The production of goods and services at a price which is at least as low as that of other producers of similar things of similar quality. Competitiveness is a defining property of the market economy; it needs no justification—and just in case it did, it would be necessary only to point to the fact that producers who are not competitive have to raise their game or cease to exist.

And yet, economic competitiveness is not the fixed landmark it is thought to be. It is a special case. It exists only under the circumstances of a taut market—that is, an efficient market, committed to employing the available resources to maximum effect and at minimum cost, so that those who fail to achieve this standard sink out of sight. The laws of competition apply to the pricing of goods and services supplied in a market economy, but they are not universal: they are not intrinsic to the logic of economics. This can be shown in two ways.

First, these laws apply only to production, and not to consumption. While producers are under pressure to be efficient (to maximise output from a given input), consumers are under corresponding pressure to be inefficient (to maximise input [consumption] for a given output [well-being]), so as to soak up the ever-growing production which the economy needs as a condition of its stability. This is the divided self of the market state.

Secondly, the rules of the competitive market comprise the special case that arises when a political economy leaves behind the texture of reciprocity, culture and social capital in which it was once embedded. They replace that network of values with a single requirement: be efficient. You want to work a mere three-day week for a full living wage? Forget it. Competitors will soon put you out of business. You want to build with local stone, carving and shaping the masonry in the tradition of the last thousand years? There may be a niche for you, if you can find an exceptionally wealthy client. You want to sustain a rich fertile soil and plenty of space for wildlife, because that is the way we ought to treat the land? . . . weed your carrot crop by hand? Environmental manners like that are a luxury item.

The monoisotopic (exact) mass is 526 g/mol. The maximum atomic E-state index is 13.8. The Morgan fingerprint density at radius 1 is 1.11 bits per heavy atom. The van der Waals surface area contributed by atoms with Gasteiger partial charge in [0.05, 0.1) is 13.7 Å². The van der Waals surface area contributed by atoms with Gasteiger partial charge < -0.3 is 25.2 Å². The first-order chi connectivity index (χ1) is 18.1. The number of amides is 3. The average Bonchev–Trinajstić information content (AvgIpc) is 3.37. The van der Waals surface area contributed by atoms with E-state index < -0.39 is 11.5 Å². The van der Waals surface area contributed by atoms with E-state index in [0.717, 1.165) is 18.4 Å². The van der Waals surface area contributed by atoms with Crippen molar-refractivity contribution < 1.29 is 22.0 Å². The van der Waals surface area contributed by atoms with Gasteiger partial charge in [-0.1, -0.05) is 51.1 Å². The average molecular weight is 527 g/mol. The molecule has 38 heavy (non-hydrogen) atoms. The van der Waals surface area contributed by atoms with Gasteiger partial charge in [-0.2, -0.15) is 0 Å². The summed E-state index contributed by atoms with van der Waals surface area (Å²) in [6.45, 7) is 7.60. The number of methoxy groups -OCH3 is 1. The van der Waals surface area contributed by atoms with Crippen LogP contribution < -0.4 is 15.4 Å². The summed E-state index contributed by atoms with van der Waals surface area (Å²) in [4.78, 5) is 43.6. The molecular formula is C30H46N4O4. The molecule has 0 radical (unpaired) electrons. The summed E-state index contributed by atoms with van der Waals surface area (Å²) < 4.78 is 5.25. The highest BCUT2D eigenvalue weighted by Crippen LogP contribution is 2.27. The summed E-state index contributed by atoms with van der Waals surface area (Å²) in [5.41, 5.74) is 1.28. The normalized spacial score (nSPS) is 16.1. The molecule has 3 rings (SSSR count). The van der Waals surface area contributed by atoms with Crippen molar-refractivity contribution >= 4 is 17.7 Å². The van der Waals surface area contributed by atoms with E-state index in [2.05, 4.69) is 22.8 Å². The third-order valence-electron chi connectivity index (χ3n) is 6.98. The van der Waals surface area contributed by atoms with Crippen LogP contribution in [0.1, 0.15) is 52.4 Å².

The market’s answers sound authoritative and final, but what is really significant about them is how naïve they are. Most of human history has been bred, fed and watered by another sort of economy, where production for local use is supplied on the basis of reciprocal obligation and there is freedom from the tyranny of price; indeed, monetary payments may have no part to play at all. Dwellers in a land in which there is deep integration and common purpose between the individual and community, and a culture to hold it together, do not live in a taut economy governed by competitive pricing, but in a society that lives by craftsmanship. There is discretion: competition does not have the last word; the economy is slack.C237

A slack economy is a difficult form of social order to sustain. But it may not be impossible.


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David Fleming
Dr David Fleming (2 January 1940 – 29 November 2010) was a cultural historian and economist, based in London, England. He was among the first to reveal the possibility of peak oil's approach and invented the influential TEQs scheme, designed to address this and climate change. He was also a pioneer of post-growth economics, and a significant figure in the development of the UK Green Party, the Transition Towns movement and the New Economics Foundation, as well as a Chairman of the Soil Association. His wide-ranging independent analysis culminated in two critically acclaimed books, 'Lean Logic' and 'Surviving the Future', published posthumously in 2016. These in turn inspired the 2020 launches of both BAFTA-winning director Peter Armstrong's feature film about Fleming's perspective and legacy - 'The Sequel: What Will Follow Our Troubled Civilisation?' - and Sterling College's unique 'Surviving the Future: Conversations for Our Time' online courses. For more information on all of the above, including Lean Logic, click the little globe below!

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